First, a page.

Some 100 fossil fuel companies are responsible for 71% of greenhouse gas emissions since 1988.
At the 25th Conference of Parties (COP25) of the United Nations Framework Convention on Climate Change (UNFCCC) in Madrid, Spain, representatives from a global coalition have delivered a call to governments to hold polluting industries liable and make them pay for the damage they have knowingly caused and for real climate solutions.
“Big Polluters are most responsible for this crisis and must be made to pay for the damages, loss of life, and climate doubt their operations have knowingly created,” said Sriram Madhusoodanan of Corporate Accountability.
African countries are currently discovering lots of minerals and natural resources, especially oil and gas, which are important for wealth creation and economic advancement. The discoveries are in the midst of a strong call from the international community against investments in the extractives as high emitting industries.
This puts Africa’s policy makers in a dilemma – though committed to climate change, they are faced with the challenge of meeting high socio-economic needs.
The African Group of Negotiators (AGN), therefore, wants parties at COP25 to acknowledge the special needs and circumstances of countries on the African continent.
“What we want to have here is a process whereby Africa is allowed and encouraged to go on the sustainable path of development while at the same time making sure that things are going in the right direction,” said AGN Chair, Ambassador Mohamed Nasr.
He emphasized that Africa’s demand is not a competition on vulnerability but looking ahead to deal with the impacts of climate change in line with the Paris Agreement, while ensuring the continent is on a sustainable path.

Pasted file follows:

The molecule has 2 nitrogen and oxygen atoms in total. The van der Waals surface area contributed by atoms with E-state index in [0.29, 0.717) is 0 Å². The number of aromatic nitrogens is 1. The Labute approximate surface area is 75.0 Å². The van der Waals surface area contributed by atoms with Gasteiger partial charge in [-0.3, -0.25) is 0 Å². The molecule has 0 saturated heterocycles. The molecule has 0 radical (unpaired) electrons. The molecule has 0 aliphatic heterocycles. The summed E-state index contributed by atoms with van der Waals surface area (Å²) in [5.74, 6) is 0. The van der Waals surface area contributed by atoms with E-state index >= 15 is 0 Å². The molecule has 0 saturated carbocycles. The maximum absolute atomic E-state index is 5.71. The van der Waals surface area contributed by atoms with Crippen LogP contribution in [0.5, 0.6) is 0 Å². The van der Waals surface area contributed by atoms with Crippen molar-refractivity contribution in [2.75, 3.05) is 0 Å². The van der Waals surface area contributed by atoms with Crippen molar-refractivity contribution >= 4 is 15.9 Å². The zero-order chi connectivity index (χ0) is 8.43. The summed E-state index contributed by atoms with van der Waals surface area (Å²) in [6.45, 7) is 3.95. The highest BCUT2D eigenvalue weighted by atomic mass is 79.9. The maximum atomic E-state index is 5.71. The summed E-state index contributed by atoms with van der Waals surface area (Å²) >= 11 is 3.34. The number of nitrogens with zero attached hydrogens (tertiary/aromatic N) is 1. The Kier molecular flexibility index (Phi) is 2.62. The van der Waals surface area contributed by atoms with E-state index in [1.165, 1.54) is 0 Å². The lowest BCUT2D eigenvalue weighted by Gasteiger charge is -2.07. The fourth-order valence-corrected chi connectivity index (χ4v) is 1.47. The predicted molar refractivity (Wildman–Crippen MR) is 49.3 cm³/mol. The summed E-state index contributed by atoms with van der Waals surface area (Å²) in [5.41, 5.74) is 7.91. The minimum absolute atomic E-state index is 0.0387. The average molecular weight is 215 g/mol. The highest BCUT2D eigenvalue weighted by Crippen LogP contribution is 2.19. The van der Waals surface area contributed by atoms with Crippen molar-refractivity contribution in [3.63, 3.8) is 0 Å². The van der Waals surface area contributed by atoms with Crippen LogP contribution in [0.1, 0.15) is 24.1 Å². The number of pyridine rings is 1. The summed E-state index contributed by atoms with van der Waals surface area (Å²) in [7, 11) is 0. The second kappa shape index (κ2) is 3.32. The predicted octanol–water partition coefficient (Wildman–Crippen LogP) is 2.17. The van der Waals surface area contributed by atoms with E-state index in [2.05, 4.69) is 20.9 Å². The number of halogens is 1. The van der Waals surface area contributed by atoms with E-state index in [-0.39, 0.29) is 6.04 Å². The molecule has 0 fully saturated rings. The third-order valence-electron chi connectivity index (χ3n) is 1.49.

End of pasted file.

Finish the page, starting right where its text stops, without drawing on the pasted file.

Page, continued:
Madrid must deliver on expectations of vulnerable countries
The AGN’s position is backed by African civil society, who posits that countries on the continent are only demanding what it deserves.
The African expectation is for the international community to demonstrate the willingness to fight climate change to convince Africa to stay on the good path of sustainability.
“We say finances and technology should be made available to encourage Africa to stay on the chosen path which is a low carbon development pathway,” said Augustine Njamnshi of the Pan-African Climate Justice Alliance (PACJA).
The first week of the COP25 summit focused on technical matters, including rules for carbon markets, and a review of the work on loss and damage for people and communities who are losing their homes, land and livelihoods to climate change.
“When people and communities experience loss and damage due to cyclones, droughts and flooding, they need effective support. While developed countries seem to acknowledge that this is a problem, they fail to commit to any reasonable steps towards addressing it. We need new and additional sources of finance for vulnerable communities facing loss and damage,” said Isaiah Toroitich, head of advocacy and development policy at the ACT Alliance.
Work on resilience building is gaining momentum on the continent with bold institutional frameworks and strategies, including the 50-year Pan-Africa Agenda 2063 adopted in 2003.
Ambassador Mpanu Mpanu however says “it is important that while we are here in Madrid [CP25], we work steadfastly to come out with results, agreements, decisions to implement the Paris Agreement because we don’t have any time to lose as Africans. We are ready to move forward. Africa is ready to move on the basis of science, rule of law, equity and good faith”.
By Kofi Adu Domfeh, in Madrid, Spain.